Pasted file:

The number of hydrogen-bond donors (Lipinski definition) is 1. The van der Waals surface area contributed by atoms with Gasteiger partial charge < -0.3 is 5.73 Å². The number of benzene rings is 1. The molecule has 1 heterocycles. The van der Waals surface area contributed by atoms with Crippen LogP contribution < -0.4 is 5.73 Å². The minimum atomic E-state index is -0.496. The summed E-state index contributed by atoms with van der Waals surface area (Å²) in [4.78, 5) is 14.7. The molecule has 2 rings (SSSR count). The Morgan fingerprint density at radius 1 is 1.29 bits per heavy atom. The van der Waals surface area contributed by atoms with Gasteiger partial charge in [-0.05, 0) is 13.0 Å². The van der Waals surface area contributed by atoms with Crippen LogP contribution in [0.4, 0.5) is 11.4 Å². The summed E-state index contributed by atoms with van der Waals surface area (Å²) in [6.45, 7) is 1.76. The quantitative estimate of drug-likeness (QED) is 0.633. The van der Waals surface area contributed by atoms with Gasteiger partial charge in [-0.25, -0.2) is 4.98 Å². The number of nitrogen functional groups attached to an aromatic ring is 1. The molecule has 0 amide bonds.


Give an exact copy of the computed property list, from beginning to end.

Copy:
The number of hydrogen-bond donors (Lipinski definition) is 1. The van der Waals surface area contributed by atoms with Gasteiger partial charge < -0.3 is 5.73 Å². The number of benzene rings is 1. The molecule has 1 heterocycles. The van der Waals surface area contributed by atoms with Crippen LogP contribution < -0.4 is 5.73 Å². The minimum atomic E-state index is -0.496. The summed E-state index contributed by atoms with van der Waals surface area (Å²) in [4.78, 5) is 14.7. The molecule has 2 rings (SSSR count). The Morgan fingerprint density at radius 1 is 1.29 bits per heavy atom. The van der Waals surface area contributed by atoms with Gasteiger partial charge in [-0.05, 0) is 13.0 Å². The van der Waals surface area contributed by atoms with Crippen LogP contribution in [0.4, 0.5) is 11.4 Å². The summed E-state index contributed by atoms with van der Waals surface area (Å²) in [6.45, 7) is 1.76. The quantitative estimate of drug-likeness (QED) is 0.633. The van der Waals surface area contributed by atoms with Gasteiger partial charge in [-0.25, -0.2) is 4.98 Å². The number of nitrogen functional groups attached to an aromatic ring is 1. The molecule has 0 amide bonds.